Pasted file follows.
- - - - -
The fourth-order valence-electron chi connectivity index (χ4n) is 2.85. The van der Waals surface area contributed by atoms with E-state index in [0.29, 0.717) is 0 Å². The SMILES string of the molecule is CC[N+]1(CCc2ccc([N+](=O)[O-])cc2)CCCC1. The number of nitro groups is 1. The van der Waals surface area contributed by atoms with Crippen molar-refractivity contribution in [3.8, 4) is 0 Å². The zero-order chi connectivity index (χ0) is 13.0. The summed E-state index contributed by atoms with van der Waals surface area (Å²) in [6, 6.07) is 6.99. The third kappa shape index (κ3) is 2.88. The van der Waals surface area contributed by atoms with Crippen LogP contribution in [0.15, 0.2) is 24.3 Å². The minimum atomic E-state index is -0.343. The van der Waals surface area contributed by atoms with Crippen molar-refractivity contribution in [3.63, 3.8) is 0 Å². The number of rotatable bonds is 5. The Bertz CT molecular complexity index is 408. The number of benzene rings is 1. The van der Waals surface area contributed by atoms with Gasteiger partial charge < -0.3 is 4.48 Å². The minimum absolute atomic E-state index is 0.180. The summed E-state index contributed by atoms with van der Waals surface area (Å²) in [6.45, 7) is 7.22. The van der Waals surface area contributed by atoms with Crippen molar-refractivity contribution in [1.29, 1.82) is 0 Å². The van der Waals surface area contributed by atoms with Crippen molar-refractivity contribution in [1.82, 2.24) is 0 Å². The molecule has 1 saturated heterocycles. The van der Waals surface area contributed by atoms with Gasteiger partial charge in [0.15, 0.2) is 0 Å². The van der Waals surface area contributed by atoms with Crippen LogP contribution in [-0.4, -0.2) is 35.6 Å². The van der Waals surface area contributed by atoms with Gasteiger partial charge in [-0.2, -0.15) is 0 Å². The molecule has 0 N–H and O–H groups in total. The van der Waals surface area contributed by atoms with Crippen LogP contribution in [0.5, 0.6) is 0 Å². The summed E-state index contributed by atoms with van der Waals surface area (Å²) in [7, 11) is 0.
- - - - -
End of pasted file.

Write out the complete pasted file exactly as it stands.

The fourth-order valence-electron chi connectivity index (χ4n) is 2.85. The van der Waals surface area contributed by atoms with E-state index in [0.29, 0.717) is 0 Å². The SMILES string of the molecule is CC[N+]1(CCc2ccc([N+](=O)[O-])cc2)CCCC1. The number of nitro groups is 1. The van der Waals surface area contributed by atoms with Crippen molar-refractivity contribution in [3.8, 4) is 0 Å². The zero-order chi connectivity index (χ0) is 13.0. The summed E-state index contributed by atoms with van der Waals surface area (Å²) in [6, 6.07) is 6.99. The third kappa shape index (κ3) is 2.88. The van der Waals surface area contributed by atoms with Crippen LogP contribution in [0.15, 0.2) is 24.3 Å². The minimum atomic E-state index is -0.343. The van der Waals surface area contributed by atoms with Crippen molar-refractivity contribution in [3.63, 3.8) is 0 Å². The number of rotatable bonds is 5. The Bertz CT molecular complexity index is 408. The number of benzene rings is 1. The van der Waals surface area contributed by atoms with Gasteiger partial charge < -0.3 is 4.48 Å². The minimum absolute atomic E-state index is 0.180. The summed E-state index contributed by atoms with van der Waals surface area (Å²) in [6.45, 7) is 7.22. The van der Waals surface area contributed by atoms with Crippen molar-refractivity contribution in [1.29, 1.82) is 0 Å². The van der Waals surface area contributed by atoms with Crippen molar-refractivity contribution in [1.82, 2.24) is 0 Å². The molecule has 1 saturated heterocycles. The van der Waals surface area contributed by atoms with Gasteiger partial charge in [0.15, 0.2) is 0 Å². The van der Waals surface area contributed by atoms with Crippen LogP contribution in [-0.4, -0.2) is 35.6 Å². The van der Waals surface area contributed by atoms with Gasteiger partial charge in [-0.2, -0.15) is 0 Å². The molecule has 0 N–H and O–H groups in total. The van der Waals surface area contributed by atoms with Crippen LogP contribution in [0.5, 0.6) is 0 Å². The summed E-state index contributed by atoms with van der Waals surface area (Å²) in [7, 11) is 0.